The battle lines over the Brexit deal for Northern Ireland have been drawn between the UK and the EU, the bloc’s chief negotiator said on Wednesday.
Maros Sefcovic would not concede on London’s request to remove the European Court of Justice as the ultimate referee on any future trade disputes, a decision that could lead to a trade war.
Taking out the ECJ as the sole arbiter was a core concession demanded by David Frost, Britain’s chief Brexit negotiator, this week.
In a speech on Tuesday, he said Britain would use the so-called nuclear option of triggering Article 16 to suspend the Northern Ireland Protocol, if the EU did not comply.
The protocol was designed to prevent checks along the border between Northern Ireland and the Republic of Ireland, an EU member, after Britain left the bloc.
The UK government has called for the deal to be rewritten.
Brussels was expected to remain firm on the ECJ but it did make a tranche of concessions to free up the movement of trade between Northern Ireland and its EU neighbour, the Irish Republic.
Since the Brexit trade deal was struck at the beginning of this year there has been growing hostility over the onerous custom checks and the inability to import goods, such as sausages, from mainland UK.
Mr Frost said it posed a threat to peace and prosperity because it undermined the Good Friday Agreement, which brought decades of conflict in Northern Ireland to an end.
But if London’s real intent was to ease the passage of goods between Northern Ireland and the unique border it shares with the EU, it gained a tranche of concessions from Brussels.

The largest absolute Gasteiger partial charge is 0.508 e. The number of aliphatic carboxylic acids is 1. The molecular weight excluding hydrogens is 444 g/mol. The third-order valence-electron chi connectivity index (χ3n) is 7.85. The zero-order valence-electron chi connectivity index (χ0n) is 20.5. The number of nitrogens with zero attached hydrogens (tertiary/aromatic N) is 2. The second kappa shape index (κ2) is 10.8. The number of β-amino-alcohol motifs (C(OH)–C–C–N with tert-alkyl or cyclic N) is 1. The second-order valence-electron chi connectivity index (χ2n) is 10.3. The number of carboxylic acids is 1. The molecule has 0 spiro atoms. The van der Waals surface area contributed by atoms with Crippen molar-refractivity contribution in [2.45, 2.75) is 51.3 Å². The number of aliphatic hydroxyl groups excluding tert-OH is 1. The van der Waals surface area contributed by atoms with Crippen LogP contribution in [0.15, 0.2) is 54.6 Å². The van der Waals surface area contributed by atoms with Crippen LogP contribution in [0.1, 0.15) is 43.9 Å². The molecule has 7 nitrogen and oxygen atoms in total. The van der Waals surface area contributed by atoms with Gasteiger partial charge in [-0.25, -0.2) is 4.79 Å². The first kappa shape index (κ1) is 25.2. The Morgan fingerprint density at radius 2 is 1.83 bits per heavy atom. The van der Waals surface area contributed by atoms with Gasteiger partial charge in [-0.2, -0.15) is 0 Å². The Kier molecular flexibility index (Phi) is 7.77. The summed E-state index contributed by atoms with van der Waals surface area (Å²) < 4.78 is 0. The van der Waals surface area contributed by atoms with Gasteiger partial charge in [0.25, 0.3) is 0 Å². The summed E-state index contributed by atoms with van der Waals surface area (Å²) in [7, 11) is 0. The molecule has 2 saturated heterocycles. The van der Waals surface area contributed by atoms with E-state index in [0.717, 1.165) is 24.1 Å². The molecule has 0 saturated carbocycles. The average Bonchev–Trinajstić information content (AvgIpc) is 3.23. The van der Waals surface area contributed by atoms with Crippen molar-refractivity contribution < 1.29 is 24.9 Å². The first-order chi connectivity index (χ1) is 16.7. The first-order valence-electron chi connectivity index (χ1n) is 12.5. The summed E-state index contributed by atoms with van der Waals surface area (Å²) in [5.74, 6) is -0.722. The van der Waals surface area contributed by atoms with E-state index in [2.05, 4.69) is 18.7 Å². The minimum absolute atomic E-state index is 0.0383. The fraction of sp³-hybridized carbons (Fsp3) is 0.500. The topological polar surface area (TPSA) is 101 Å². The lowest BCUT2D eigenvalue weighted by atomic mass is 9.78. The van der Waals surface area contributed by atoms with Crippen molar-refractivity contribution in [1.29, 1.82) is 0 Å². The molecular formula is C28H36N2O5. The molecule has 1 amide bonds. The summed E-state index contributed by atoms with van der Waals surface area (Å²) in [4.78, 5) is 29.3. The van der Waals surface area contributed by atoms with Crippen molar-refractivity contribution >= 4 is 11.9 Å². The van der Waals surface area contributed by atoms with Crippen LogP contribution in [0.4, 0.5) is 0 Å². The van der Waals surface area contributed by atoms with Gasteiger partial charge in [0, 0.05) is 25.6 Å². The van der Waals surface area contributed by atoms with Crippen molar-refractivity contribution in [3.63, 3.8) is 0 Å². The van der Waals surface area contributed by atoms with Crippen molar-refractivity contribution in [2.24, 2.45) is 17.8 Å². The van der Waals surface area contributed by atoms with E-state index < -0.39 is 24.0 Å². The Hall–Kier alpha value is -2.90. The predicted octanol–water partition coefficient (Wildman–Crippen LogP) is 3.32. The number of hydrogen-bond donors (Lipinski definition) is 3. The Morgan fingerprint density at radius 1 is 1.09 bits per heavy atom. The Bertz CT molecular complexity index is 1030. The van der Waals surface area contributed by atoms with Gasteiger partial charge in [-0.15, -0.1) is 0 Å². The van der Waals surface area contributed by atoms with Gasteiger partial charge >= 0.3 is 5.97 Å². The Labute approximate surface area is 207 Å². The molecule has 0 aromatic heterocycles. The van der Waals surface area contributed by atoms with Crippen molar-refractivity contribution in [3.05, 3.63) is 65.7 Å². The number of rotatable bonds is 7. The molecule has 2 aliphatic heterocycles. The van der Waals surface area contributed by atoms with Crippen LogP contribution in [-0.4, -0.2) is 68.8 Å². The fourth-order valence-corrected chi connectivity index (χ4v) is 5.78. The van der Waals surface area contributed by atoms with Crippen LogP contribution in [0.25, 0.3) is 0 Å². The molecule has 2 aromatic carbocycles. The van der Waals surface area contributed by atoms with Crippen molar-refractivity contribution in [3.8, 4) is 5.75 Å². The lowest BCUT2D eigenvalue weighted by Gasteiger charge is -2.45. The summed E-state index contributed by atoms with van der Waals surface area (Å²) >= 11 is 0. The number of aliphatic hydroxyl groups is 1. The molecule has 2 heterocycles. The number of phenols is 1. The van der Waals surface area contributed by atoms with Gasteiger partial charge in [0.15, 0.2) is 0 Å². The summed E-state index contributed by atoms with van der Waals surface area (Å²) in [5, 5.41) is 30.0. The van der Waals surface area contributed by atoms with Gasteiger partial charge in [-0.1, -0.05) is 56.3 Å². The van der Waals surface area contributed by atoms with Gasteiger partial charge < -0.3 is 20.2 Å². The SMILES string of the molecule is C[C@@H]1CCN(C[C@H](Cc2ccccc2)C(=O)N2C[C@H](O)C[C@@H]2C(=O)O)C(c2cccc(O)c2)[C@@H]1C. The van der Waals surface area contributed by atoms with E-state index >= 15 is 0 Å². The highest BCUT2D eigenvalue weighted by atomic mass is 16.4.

The bloc showed willingness to compromise on the so-called “sausage wars” by allowing an 80 per cent drop in checks on supermarket goods that go from Northern Ireland to Britain. For instance, a lorry carrying 100 types of meat, dairy or confectionery would pass through with one health certificate rather than 100.
In exchange for more relaxed controls, Britain must ensure border inspection posts are in place.
Mr Sefcovic, the EU’s Brexit commissioner, said he wanted to bring an end to the sparring that had developed between the two sides. But he also suggested that the proposals were not being presented on a “take it or leave it” basis.
His original presentation made no mention of the ECJ. In subsequent questioning he was asked several times by journalists if the EU would accede to the British demand.
“It's very clear that you cannot have access to the [EU] single market without the supervision of the ECJ but I think that we should really put aside this business of the red lines,” he said.
When pressed again, he responded: “We have the European Court of Justice as a final arbiter and I think that’s very, very clear.”
Despite the red line issue, Mr Sefcovic was hopeful that the new arrangements of a refreshed deal could be in place by the New Year and said he would discuss them with Mr Frost on Friday.
“I invite the UK Government to engage with us earnestly and intensively on all our proposals. I’m convinced we could be in the homestretch when it comes to the protocol,” he said.
In response to his words, London issued a statement that did not appear to concede any ground. “Significant changes” had to be made to the protocol “including governance”, it said, referring to the ECJ role.
“We need to find a solution which all sides can get behind for the future, which safeguards the Belfast [Good Friday] Agreement, and which puts the UK-EU relationship on a stronger footing,” it concluded.
For now, it appears London is unwilling to concede on a key Brexiteer demand. However, the EU concessions might make it think again.